The Primary Care Companion to CNS Disorders
Helmut Niederhofer, MD, PhD
Objective: A possible association of celiac disease with psychiatric and psychological disturbances such as attention-deficit/hyperactivity disorder (ADHD) has been reported repeatedly. The objective of this study was to observe whether a gluten-free diet could alleviate the behavioral symptoms in patients with celiac disease and ADHD.
Method: Sixty-seven subjects aged 7 to 42 years (mean = 11.4 years) with ADHD were enrolled in the study in South Tyrol, Italy, from 2004 to 2008. Hypescheme, an operational criteria checklist that incorporates DSM-IV and ICD-10 criteria, was used to assess ADHD-like symptomatology. Additionally, blood serum levels of all subjects were assessed for possible celiac disease by examining antigliadine and antiendomysium antibodies. A gluten-free diet was initiated for at least 6 months in celiac disease–positive patients with ADHD.
Results: Of the 67 patients with ADHD, 10 were positive for celiac disease. After initiation of the gluten-free diet, patients or their parents reported a significant improvement in their behavior and functioning compared to the period before celiac diagnosis and treatment, which was evident in the overall mean score on the Hypescheme questionnaire (t = 4.22, P = .023).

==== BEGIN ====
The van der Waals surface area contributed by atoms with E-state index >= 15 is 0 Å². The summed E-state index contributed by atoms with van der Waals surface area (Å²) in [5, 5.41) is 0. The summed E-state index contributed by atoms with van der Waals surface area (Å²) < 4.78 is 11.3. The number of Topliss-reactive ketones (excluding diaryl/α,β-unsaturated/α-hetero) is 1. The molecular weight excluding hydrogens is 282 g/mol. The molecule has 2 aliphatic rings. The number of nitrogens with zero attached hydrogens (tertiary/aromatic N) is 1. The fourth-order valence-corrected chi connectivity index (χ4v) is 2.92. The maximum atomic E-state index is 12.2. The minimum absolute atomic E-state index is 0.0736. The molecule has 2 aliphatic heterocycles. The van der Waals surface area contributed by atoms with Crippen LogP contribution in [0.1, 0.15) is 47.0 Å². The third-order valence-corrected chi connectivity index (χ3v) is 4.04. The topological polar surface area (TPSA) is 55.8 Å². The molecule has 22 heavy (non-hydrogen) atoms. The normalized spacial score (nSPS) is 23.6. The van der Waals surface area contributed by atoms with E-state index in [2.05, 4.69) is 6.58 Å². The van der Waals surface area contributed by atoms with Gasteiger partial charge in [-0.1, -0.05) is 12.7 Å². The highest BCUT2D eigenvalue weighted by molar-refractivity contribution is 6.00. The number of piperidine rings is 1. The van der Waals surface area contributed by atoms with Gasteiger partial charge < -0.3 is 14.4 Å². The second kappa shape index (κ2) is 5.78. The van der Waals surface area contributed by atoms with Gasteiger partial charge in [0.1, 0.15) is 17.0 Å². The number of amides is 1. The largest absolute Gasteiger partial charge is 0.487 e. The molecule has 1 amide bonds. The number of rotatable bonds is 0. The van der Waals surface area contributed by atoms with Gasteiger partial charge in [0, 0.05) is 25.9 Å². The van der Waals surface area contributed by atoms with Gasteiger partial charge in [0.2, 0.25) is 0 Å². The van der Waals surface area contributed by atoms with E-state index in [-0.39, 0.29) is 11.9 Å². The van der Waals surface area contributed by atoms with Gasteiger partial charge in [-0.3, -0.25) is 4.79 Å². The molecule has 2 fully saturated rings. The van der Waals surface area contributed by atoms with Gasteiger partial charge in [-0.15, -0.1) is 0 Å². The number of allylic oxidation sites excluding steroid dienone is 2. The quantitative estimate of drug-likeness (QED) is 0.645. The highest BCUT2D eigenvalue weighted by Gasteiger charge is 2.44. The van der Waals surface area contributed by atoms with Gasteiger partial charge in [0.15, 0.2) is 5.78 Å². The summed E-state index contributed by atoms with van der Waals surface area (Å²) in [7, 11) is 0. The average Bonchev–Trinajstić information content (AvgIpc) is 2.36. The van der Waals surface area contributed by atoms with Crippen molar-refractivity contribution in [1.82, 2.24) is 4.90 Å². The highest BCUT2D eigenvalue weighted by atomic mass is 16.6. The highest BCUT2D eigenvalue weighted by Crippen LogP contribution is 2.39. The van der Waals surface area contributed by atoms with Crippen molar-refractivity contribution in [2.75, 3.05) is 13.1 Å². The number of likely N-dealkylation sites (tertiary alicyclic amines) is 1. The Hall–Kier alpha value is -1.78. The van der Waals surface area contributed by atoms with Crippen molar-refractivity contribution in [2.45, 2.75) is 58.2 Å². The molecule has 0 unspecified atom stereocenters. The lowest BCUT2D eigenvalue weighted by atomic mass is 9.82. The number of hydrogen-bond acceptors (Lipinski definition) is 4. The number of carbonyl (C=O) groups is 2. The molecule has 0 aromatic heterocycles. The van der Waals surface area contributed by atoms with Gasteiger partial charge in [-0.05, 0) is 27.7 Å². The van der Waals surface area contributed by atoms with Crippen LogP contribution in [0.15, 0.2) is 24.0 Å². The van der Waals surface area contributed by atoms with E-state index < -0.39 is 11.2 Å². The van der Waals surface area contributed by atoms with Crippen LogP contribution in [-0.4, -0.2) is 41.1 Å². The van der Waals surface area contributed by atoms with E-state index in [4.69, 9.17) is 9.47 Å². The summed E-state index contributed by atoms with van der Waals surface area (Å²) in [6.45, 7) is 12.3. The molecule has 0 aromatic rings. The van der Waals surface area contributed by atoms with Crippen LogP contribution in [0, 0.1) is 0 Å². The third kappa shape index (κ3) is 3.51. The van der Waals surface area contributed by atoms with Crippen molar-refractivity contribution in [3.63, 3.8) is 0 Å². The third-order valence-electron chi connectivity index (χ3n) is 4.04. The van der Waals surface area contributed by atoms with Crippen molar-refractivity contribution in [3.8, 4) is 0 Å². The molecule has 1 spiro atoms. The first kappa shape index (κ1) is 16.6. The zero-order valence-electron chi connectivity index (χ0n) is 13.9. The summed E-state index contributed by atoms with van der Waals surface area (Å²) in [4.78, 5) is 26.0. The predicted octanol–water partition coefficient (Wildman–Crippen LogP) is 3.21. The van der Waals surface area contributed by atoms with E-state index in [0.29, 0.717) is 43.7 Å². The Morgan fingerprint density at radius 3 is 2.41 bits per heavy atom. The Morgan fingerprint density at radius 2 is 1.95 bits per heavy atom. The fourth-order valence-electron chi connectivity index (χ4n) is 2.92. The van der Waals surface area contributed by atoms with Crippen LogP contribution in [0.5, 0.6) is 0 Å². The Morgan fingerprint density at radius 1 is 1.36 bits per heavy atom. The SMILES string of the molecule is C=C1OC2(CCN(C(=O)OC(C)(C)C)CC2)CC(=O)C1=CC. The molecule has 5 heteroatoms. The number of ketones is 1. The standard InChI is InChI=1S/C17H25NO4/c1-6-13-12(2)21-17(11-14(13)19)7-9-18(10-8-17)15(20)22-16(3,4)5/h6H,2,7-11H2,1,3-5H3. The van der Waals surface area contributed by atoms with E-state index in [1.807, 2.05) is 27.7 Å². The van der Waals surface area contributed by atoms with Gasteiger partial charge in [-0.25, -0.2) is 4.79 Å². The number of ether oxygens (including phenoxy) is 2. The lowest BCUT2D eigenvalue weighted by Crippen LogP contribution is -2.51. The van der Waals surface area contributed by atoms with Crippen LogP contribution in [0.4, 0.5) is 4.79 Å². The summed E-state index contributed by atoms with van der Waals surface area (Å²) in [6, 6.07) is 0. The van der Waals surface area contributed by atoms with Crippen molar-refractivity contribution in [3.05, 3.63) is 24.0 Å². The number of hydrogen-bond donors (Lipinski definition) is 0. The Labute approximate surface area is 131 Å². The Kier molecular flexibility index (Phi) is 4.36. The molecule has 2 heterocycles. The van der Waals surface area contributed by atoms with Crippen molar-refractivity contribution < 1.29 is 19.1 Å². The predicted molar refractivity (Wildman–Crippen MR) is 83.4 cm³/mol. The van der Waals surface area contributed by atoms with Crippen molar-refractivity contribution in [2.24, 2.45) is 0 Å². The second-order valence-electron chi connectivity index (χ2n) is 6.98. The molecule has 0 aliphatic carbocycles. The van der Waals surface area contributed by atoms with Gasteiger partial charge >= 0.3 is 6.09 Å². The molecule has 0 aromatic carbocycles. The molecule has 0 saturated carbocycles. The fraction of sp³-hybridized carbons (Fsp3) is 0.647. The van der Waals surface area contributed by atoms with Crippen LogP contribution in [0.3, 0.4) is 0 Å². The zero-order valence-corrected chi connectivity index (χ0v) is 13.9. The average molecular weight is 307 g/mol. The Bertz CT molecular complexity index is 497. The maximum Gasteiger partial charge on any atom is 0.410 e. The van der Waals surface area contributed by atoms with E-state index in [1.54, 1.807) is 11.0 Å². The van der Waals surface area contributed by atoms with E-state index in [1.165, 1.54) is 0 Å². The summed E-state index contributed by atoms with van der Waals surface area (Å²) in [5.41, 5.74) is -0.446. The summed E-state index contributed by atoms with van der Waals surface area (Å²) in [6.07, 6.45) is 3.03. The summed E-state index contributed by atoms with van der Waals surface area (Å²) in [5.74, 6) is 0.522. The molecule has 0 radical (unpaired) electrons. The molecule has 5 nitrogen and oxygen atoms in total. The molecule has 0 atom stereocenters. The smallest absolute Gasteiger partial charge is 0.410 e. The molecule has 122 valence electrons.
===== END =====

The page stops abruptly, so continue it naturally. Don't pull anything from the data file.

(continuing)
Conclusions: Celiac disease is markedly overrepresented among patients presenting with ADHD. A gluten-free diet significantly improved ADHD symptoms in patients with celiac disease in this study. The results further suggest that celiac disease should be included in the ADHD symptom checklist.
The diagnosis of celiac disease, a destructive inflammatory disease of the mucosa of the upper small intestine resulting from gluten ingestion in genetically susceptible individuals, is based on demonstration of a more or less pronounced villus atrophy in a jejunal biopsy. Therapy for celiac disease consists of permanently excluding gluten from the diet and allows for total healing of the mucosal lesion.
Since the early 1980s, it has become evident that celiac disease is underdiagnosed. In young Italians aged 6–15 years, the overall prevalence of celiac disease was 1 in 184, as screened by combined determination of serum immunoglobulin G (IgG) and IgA antigliadine antibody test. Among healthy Finnish adults, the prevalence was as high as 1 in 130 using IgA antiendomysium antibody determination. Presentation with minor symptoms, such as irritable bowel syndrome, anemia, slight weight loss, and fatigue, has become increasingly common, and, in many cases, the disease may be clinically silent despite manifest small bowel mucosal lesions. If undetected or neglected, celiac disease may cause considerable late complications from malabsorption or secondary autoimmune diseases.
Psychiatric symptoms as well as neurologic dysfunctions are common in patients with celiac disease. Depressive symptoms are often present in adults with the disease, regardless of treatment and age at diagnosis. In some cases, depressive symptoms have reportedly improved soon after starting a gluten-free diet. The prevalence of severe mental and behavioral disorders in untreated celiac disease is unknown, but a history of psychiatric treatment before the diagnosis of celiac disease has been reported in 21% (9/42) of adult patients with the disease compared with 5% (2/42) of a medical control group. The objective of this study was to observe whether a gluten-free diet could alleviate those behavioral symptoms.
November 2, 2010View study